Preparation for Semen Analysis

Your doctor will give you detailed instructions regarding the preparations that you should make prior to your semen analysis. The accuracy of the results will depend on you carefully following the instructions.

To get the best possible results, the patient should avoid ejaculation for between 24 and 72 hours before providing a sample for analysis. This means avoiding sexual intercourse as well as any other form of sexual activity resulting in ejaculation. The patient should also avoid drinking caffeine, alcohol, along with taking non-prescription drugs for three to five days before the test.

If you take any form of herbal medication either for fertility or otherwise, this should also be avoided for five days before the test. If you are taking any hormonal medication, you should discuss this with your doctor. The same is also true of any prescription medication. It would be best if you always were honest with the doctors to obtain the best results.

Hormone Testing

Hormones play an essential role in many human functions, and this is undoubtedly the case with sperm production problems. However, even with normal hormone levels, the test does not guarantee that you are fertile. The most frequently used forms of hormone testing with regards to fertility are:

  • Follicle Stimulating Hormone (FSH): this is an essential hormone for sperm production. Doctors will be looking for readings of between 5 and 10ml/U/mL.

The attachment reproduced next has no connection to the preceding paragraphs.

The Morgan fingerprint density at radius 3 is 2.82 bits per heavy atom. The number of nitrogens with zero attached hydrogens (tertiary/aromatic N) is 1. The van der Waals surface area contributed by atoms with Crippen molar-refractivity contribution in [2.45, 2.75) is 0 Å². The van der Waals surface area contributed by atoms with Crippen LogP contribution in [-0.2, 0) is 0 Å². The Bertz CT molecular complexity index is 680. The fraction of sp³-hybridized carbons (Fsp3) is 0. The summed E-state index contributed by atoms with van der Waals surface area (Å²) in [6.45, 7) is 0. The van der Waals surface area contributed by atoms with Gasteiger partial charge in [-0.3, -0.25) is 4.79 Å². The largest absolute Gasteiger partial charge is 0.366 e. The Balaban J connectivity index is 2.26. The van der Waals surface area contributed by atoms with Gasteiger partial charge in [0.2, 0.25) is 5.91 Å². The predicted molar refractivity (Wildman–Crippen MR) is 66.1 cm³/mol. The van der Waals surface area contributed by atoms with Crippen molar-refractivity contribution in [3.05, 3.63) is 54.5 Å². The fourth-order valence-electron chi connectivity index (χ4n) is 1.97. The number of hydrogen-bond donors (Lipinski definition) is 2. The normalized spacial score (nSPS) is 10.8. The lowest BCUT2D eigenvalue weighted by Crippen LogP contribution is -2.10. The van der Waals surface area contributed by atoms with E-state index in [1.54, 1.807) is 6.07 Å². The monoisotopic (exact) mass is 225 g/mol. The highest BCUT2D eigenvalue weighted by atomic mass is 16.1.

• Testosterone: this is the hormone that most males are aware of and has a close association with sperm production. Typical ranges vary enormously between 300 and 1,100 nanograms per decilitre.

Less Common Male Fertility Checks

If the clinic has conducted all of the tests outlined above, they may suggest taking one or more of the tests below. None of the tests should cause any concern and may help to identify and rectify the problem. By merely taking the tests, it may give you some extra peace of mind.

Sperm Production Tests

If the semen analysis identified that the man has azoospermia (absence of sperm) or oligospermia (low sperm count), further tests could be conducted to determine the reason. A straightforward X-ray or ultrasound may be able to establish if there is a blockage somewhere in the reproductive tract. An alternative test may result in your doctor, suggesting a testicular biopsy to develop more information about the male’s sperm production.

Motility Tests

Motility issue are frequently identified as being the primary concern. Certain checks can be conducted, such as checking antibodies in the blood to establish if something is impeding the ability of the sperm to reach the egg. For example, these antibodies may become affixed to the tail of the sperm or be a reason for sperm becoming clustered together.

Egg Penetration Problems

Tests for this problem include the Acrosome Reaction Test, Hemizona Assay Test and the Sperm Penetration Assay. The solution for this problem once identified, is usually ICSI which involves sperm being directly injected into the eggs for fertilisation.